“Do you have a guitar? I should play a song for you.”
Andy Cherry is seemingly always eager to express himself through music, not just so that he can be heard but perhaps so that others can be given permission to feel something and experience a moment. An hour later he would be on the scenic rooftop of our apartment building playing a beautiful and heartfelt rendition of “Blackbird” by The Beatles, a song about overcoming struggles and learning to embrace yourself.
However, for now, we sit behind Voodoo Doughnut Too in East Portland to talk about his recently aired audition for NBC’s The Voice, the realities of rejection, and the power of community. Sitting next to him is his supportive and equally sincere wife, Michelle; Andy is just as comfortable joking about his disappointments as he is diving into the realities of his struggles. “There’s times in my life where I definitely felt like I was struggling with depression. I never got clinically diagnosed, but WebMD lets you know…. ‘If you don’t want to get out of bed and you’re gaining lots of weight you may be depressed. Did something bad just happen?’… Why yes, that makes a lot of sense… I take things really hard. And it’s hard not to feel personally rejected when something professional happens. Especially when it’s (under) your name. It’s not like I can hide behind a band or something. You Google my name right now and it’s ‘Andy Cherry doesn’t make it on The Voice.”
His recent brush with musical fame and its harsh realities were not a first for him. As recently as 2012 a major Christian music label released his debut studio album Nothing Left to Fear. While others may have viewed him as a success story the reality wasn’t as pretty. The pressures were building and the industry, Christian or not, was full of pressure. “All of a sudden I hit a wall. Records weren’t selling. I was on the road for months at a time, away from my family. It didn’t really feel like ministry (serving others) to be doing the same thing like every single day. It just felt like entertainment and nothing more.” As his record deal crumbled he began to consider careers like sportswriter or bartender. However, his wife Michelle knew better, perhaps better than Andy himself, and encouraged him to keep pursuing music and suggested auditioning for The Voice.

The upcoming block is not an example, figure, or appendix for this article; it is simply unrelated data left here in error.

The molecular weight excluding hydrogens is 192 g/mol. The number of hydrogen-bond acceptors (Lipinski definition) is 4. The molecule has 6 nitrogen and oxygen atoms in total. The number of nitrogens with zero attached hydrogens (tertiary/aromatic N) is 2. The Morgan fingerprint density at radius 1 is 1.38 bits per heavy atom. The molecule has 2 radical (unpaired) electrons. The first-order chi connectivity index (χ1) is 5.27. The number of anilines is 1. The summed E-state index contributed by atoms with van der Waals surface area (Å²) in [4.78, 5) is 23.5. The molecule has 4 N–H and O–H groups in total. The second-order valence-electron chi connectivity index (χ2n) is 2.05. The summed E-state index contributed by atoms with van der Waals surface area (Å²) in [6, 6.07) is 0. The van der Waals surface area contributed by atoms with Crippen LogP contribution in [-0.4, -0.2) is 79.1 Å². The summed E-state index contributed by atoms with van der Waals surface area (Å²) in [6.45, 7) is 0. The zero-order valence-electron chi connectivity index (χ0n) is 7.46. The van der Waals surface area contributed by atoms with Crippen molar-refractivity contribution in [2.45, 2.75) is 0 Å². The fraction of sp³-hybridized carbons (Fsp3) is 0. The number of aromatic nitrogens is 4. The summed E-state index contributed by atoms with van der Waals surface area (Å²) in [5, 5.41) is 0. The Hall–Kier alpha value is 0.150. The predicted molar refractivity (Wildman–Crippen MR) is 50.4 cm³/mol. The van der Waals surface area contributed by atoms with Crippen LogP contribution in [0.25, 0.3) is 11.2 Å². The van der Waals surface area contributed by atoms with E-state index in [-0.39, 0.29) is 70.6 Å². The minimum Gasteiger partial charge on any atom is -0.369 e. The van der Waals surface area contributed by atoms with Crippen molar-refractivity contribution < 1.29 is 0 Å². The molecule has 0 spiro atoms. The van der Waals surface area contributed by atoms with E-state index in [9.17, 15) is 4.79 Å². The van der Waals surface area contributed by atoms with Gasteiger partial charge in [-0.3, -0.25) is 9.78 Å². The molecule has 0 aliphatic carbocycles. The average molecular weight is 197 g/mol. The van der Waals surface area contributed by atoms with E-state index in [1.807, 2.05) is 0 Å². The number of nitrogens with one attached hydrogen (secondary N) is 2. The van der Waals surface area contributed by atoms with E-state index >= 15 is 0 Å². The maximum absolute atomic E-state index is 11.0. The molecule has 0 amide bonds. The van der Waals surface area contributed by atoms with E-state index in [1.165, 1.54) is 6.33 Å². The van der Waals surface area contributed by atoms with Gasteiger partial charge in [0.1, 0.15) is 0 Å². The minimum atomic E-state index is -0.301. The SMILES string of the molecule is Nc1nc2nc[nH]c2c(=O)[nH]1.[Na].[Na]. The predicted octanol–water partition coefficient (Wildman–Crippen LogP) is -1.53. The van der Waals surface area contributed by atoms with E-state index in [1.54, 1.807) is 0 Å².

“I felt really guilty because I was the one who encouraged him to do this thing in the first place,” Michelle explains as she stares deeply at Andy, “I just believed in him so much. I definitely carried a lot of weight with the whole thing, feeling that I helped lead him into something that ended up being sort of hurtful at the time.” Andy lovingly moves the iPhone mic being used to record the interview closer to her as she continues, “So there was definitely a period of time where I just had a lot of guilt and I felt like I just had to help him work through things but the reality of it is that we were together during that and we’re still together now. And if anything, the really nitty gritty stuff ends up bringing us closer.”
Andy builds on her thoughts, “When you’re talking about relationships, I think that there are certain people who become part of your foundation. You can strip everything back. You can take away jobs. You can take away status. You can take away other relationships. You can take away money and things… you boil everything back, but it’s not just you anymore. It’s somebody else that’s part of your foundation as well. So you’re not building back up from the ground by yourself.” While Andy and Michelle built each other up after the recording of The Voice audition there was still almost 4 months of having to keep the results secret. “Friends are asking ‘soooo, how’s the voice?’ and I couldn’t legally say anything. You almost have to continually promote this moment that isn’t going to be what you want it to be.” It was possible that his moment of disappointment wouldn’t even make it to air, but the Tuesday before the premiere he received an email that it would indeed be shown. “I was already on to the next chapter so I didn’t want to trudge through that again.”